Massachusetts company claims to have built working kidneys from cloned embryos
Thursday, January 31st 2002, 12:00 am
News On 6
BOSTON (AP) _ Using building material from cloned cow embryos, scientists say they have constructed miniature kidneys that appear to function similar to genuine organs.
While it is still unclear whether these made-from-scratch kidneys can perform all the duties of the ordinary variety, the researchers said they work well enough to produce urine.
The research was done by Advanced Cell Technology in Worcester, Mass., the same company that caused an uproar in November with the announcement that it had taken steps toward human cloning.
The latest research has not been published in a scientific journal, so experts said they found it difficult to assess the importance of the company's claim.
``It's within the real of possibility that it could be done,'' said Dr. George Q. Daley, a stem cell expert at the Whitehead Institute in Cambridge, Mass. ``It's one of the more provocative pieces of news that I've heard from this whole area. We can't evaluate the claim without seeing the data.''
The ultimate goal of the research is to find replacement parts for worn out or damaged human organs, starting with cells from test-tube embryos that are genetic twins of the recipient.
Scientists hope eventually to construct new organs that are genetically identical to the recipient's own body. This would eliminate the need for ordinary transplants and avoid the use of drugs to prevent rejection of the new organ.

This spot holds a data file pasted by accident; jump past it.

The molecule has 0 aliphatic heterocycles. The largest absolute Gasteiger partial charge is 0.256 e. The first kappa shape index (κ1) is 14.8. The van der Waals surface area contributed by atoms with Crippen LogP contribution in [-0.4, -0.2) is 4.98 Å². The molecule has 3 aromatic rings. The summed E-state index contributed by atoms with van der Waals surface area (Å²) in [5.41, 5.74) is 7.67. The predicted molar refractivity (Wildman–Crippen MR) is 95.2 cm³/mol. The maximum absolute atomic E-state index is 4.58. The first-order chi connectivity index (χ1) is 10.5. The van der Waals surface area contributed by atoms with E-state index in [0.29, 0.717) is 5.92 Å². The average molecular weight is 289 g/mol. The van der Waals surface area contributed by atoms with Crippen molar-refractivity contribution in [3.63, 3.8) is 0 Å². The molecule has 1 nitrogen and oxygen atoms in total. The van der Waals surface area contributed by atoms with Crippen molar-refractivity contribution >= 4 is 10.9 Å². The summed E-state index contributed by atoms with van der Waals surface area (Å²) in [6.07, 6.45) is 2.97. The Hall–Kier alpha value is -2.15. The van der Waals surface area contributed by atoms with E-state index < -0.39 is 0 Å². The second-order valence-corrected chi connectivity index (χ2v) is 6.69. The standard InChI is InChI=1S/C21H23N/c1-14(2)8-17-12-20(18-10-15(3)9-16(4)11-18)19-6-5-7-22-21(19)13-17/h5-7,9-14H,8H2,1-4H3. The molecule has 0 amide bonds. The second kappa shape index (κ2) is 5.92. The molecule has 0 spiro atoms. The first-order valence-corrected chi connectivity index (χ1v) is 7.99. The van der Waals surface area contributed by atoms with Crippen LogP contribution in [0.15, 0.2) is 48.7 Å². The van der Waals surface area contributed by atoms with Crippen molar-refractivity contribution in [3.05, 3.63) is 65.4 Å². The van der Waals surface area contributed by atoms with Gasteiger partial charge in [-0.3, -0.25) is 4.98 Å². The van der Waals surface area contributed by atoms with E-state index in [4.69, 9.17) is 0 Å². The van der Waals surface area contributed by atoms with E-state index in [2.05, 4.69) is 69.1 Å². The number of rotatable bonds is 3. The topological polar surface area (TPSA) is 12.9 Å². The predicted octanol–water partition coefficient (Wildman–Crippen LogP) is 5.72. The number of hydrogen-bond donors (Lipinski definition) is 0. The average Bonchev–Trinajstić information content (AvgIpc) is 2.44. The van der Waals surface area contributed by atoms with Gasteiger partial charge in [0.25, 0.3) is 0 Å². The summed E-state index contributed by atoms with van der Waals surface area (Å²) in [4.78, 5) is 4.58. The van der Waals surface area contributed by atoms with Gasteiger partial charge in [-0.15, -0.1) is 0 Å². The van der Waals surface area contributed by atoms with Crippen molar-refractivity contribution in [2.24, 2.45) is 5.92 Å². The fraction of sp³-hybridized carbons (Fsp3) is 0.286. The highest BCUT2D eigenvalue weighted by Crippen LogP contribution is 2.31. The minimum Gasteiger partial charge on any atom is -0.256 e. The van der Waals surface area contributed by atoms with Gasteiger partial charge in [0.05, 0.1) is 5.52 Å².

``There are many, many years of work ahead of us,'' Dr. Robert P. Lanza, the scientist in charge of the project, said Wednesday. ``These are exciting but very preliminary data.''
The company's accomplishment was reported in Wednesday's Washington Post. Lanza said he released the data to the Post to correct errors in articles published Tuesday by London newspapers on the work. He said the research is being written up for publication in a journal.
Lanza said the researchers started with a skin cell taken from the ear of an adult cow. The scientists removed the genetic material from an egg taken from another cow and replaced it with genes from the skin cell. This grew into a cow embryo.
Embryos contain master cells called stem cells that have the potential to grow into any tissue in the body. In this case, they grew the embryos to the stage where they could identify cells destined to become kidney cells.
Then, working with researchers from Children's Hospital in Boston, they placed these immature cells on a two-inch-long support structure that looked like a sponge. The cells grew on the structure and took on the function of a kidney.
Lanza said they implanted several of these under the skin of the cow that donated the original skin cell. There they produced urine that collected into synthetic bags hooked up by the scientists.
Producing embryos this way to serve as sources of cells is called therapeutic cloning. Many are ethically opposed to such work in people, even though the aim is to produce cells, not a complete human being.
``Our goal is to not only generate individual cells, such as insulin producing cells, but also to reconstitute them into more complex tissues and structures, such as kidneys or complete hearts,'' Lanza said.
He said the company chose to do the experiment with a cow instead of a mouse, which is a more standard lab subject, because ``the cow is a large animal with a sophisticated immune system similar to a human's.''